RNA interference is a research instrument for specific silencing of genes in mammalian cells and organisms by using exogenous, double-stranded siRNAs (small interfering RNAs). siRNAs are non-coding RNAs 21–23 nucleotides long that negatively regulate gene expression at post-transcriptional level. siRNAs represent an encouraging new class of molecules for cancer treatment via targeting the mutation- or overexpression-activated oncogenes. Several recent investigations have shown that siRNA can efficiently suppress oncogene expression in cancer cells [912].

p53 plays a crucial role in mediating cell response to various stresses, mainly by causing or repressing a number of genes involved in cell cycle arrest, senescence, apoptosis, DNA repair, and angiogenesis. The transcriptional program responsible for p53siRNA mediated apoptosis is not yet clearly defined.

p53 may favor the recovery of cells damaged by therapy [13, 14], therefore, acting as a survival factor preventing mitotic catastrophe, thus, p53 inhibitory therapies should be envisaged. This research was focused on exploring whether, p53 can become a novel therapeutic target, and whether siRNA-based approach can effectively treat p53-overexpressing triple-negative breast cancer. For this, we used p53siRNA to target p53 overexpression, and assessed its ability to suppress triple negative breast cancer growth by means of the xCELLigence system and PCR-array technology, by exploring a panel of 84 key genes involved in apoptosis. This study is based on preliminary optimization steps, which were conducted in order to establish the highest amount of p53siRNA gene inhibition with no toxic effects and no unspecific alteration of gene expression modulated by the transfection agent.

Materials and methods

Cell cultures

The triple negative breast carcinoma cell line (Hs578T) was grown at 37 °C in a humidified atmosphere with 5 % CO2 in DMEM with 4500 mg/l glucose, that was supplemented with 10 % fetal bovine serum (Sigma-Aldrich), 2 mM glutamine, 100 UI/ml penicillin, and 100 mg/ml streptomycin (Sigma-Aldrich).

siRNA preparation and transfection

A volume of 5 ml siPORT NeoFX transfection agent was mixed in Opti-MEM (Gibco-Invitrogen), to a total volume of 100 ml, and then incubated for 10 min at room temperature. The p53siRNA was then diluted in 100 ml OPTI-MEM medium, to achieve a final concentration in the cell culture medium of 50 nM. Then, the diluted siRNA was mixed with the diluted siPORT NeoFX transfection agent; the mixture was incubated for 10 min at room temperature and dispensed into a culture plate; the cells were incubated until further assays.

Dynamic scanning of changes in cellular parameters and cell migration using the xCELLigence System

The xCELLigence system displays phenotypic changes in living cells by quantifying the electrical impedance across the electrodes at the bottom of each well of the tissue cultures plates. Impedance changes reflect cell numbers, viability, morphology and degree of adhesion, and are represented as cell index (CI) values. For the cell proliferation was used E-Plate 16, meanwhile, for migration assay was used a basic protocol for the RTCA DP instrument using CIM-Plate 16, with fetal bovine serum (FBS) as chemoattractant. Results shown are mean ± S.D. (n = 2) and are representative for two different experiments.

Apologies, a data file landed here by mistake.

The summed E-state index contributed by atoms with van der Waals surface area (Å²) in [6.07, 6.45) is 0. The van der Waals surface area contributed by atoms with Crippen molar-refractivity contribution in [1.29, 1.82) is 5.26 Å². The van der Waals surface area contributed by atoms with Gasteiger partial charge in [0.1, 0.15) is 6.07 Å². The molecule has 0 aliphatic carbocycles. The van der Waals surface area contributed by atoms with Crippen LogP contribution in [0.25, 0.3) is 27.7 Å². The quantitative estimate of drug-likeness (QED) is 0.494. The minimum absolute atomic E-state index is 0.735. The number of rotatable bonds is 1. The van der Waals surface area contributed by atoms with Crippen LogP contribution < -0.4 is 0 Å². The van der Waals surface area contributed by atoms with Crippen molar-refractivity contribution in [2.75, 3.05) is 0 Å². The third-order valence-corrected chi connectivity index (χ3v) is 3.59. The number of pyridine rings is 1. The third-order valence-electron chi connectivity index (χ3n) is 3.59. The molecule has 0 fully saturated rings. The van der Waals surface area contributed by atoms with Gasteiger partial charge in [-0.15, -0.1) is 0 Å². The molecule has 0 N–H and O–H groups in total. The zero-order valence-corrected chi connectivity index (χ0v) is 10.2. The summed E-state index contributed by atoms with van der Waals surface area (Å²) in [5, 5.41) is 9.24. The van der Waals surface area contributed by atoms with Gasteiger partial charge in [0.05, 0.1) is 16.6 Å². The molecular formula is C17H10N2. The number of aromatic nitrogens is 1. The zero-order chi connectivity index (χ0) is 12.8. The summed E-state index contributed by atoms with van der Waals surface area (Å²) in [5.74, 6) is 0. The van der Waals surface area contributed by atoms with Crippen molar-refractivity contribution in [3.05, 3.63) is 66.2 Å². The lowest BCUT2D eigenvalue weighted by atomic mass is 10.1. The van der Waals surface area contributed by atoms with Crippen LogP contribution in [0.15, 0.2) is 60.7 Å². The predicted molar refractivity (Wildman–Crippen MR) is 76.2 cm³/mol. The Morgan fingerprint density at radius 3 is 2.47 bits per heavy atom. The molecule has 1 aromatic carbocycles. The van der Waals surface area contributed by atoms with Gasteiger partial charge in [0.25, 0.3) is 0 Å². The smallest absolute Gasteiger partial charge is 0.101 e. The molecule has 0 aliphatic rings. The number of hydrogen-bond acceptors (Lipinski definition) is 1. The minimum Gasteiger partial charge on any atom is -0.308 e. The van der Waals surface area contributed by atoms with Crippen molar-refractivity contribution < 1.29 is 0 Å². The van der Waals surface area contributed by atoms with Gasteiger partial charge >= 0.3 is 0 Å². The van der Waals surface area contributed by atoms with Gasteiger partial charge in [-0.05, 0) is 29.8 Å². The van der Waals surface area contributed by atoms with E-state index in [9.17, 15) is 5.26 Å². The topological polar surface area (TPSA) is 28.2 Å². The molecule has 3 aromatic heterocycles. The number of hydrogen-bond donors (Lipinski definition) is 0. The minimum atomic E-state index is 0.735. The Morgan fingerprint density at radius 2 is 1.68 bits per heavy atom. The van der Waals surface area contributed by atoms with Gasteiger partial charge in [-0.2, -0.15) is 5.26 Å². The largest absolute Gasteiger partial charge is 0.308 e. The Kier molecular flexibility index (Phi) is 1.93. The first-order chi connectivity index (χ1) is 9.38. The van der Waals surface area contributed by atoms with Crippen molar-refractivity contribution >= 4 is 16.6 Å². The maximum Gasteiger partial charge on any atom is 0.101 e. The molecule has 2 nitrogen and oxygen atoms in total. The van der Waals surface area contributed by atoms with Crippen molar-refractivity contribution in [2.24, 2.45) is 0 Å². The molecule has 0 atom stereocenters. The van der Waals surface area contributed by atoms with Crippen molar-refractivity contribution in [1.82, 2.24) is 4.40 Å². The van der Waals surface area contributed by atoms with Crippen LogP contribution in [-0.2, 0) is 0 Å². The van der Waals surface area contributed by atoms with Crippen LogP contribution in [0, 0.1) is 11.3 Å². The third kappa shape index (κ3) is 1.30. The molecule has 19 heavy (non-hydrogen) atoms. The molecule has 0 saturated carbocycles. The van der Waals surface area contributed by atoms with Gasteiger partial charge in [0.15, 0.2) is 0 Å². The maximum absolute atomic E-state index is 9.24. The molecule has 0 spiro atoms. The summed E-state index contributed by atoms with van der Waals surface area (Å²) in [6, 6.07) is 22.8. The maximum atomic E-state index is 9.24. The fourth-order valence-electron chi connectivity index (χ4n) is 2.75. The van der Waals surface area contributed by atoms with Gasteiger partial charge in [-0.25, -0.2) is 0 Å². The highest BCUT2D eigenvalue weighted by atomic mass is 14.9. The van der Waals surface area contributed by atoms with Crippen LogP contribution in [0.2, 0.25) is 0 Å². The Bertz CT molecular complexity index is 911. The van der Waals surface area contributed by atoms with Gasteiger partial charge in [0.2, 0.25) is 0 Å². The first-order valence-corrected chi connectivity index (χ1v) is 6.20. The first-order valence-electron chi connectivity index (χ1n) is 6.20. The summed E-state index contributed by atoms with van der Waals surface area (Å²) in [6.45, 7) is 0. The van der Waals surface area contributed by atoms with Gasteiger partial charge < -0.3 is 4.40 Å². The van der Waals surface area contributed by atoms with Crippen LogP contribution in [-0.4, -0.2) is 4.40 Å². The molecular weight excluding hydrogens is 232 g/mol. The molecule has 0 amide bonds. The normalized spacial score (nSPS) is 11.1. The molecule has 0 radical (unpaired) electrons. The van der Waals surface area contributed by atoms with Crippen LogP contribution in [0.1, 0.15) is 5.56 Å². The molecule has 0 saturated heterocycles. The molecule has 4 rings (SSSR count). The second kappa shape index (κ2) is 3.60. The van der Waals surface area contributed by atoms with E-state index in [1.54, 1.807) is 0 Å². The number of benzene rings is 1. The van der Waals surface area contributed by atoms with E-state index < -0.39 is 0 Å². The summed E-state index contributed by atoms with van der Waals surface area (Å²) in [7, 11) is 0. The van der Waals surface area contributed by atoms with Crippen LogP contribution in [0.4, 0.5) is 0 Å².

Apoptosis evaluation by flow cytometry and Hoechst 33342 staining

Post treatment cells were trypsinized washed twice with pre-chilled PBS, resuspended in 1× binding buffer at 1 × 106 cells/ml, and then incubated with Annexin V-FITC and Propidium Iodide (PI) (Becton–Dickinson, Germany) according to the manufacturer’s instructions. The mixed solution was gently vortexed and incubated in the dark on ice for 15 min. The apoptosis rate of cells was detected by a FacsCantoII flow cytometer using FACSDiva Software (Becton–Dickinson, Germany).

For Hoechst 33342 staining Hs578T cells were plated in 6-well plates and incubated 24 h with p53siRNA, in parallel with untreated cells. Then cells were washed once with PBS, and stained with 5 μg/ml Hoechst 33342 for 30 min at 37 °C in the dark. Following staining, cells were washed three times with PBS. The morphological features of apoptosis were observed by fluorescence microscopy with the magnification ×200.

Protein evaluation by immunoblotting

Cells were resuspended in 150 μl lysis buffer (20 mM Tris–HCl pH 7.5, 150 mM NaCl, 1 mM Na2EDTA, 1 mM EDTA, 1 % Triton, Complete Protease Inhibitor Cocktail (Roche, Bucharest Romania), then were sonicated for 30 s. The homogenates were centrifuged at 20 000×g for 10 min at 4 °C to remove insoluble fragments. Protein (30 μg) was subjected to 12 % SDS-PAGE, transferred on nitrocellulose membrane, and evaluate the protein expression level for p53siRNA, BNIP2, BAK1 using specific antibodies, 1:500 dilution (Cell Signalling, USA), in parallel with bactine evaluation (R&D, Bucharest, Romania), 1:1000 dilution.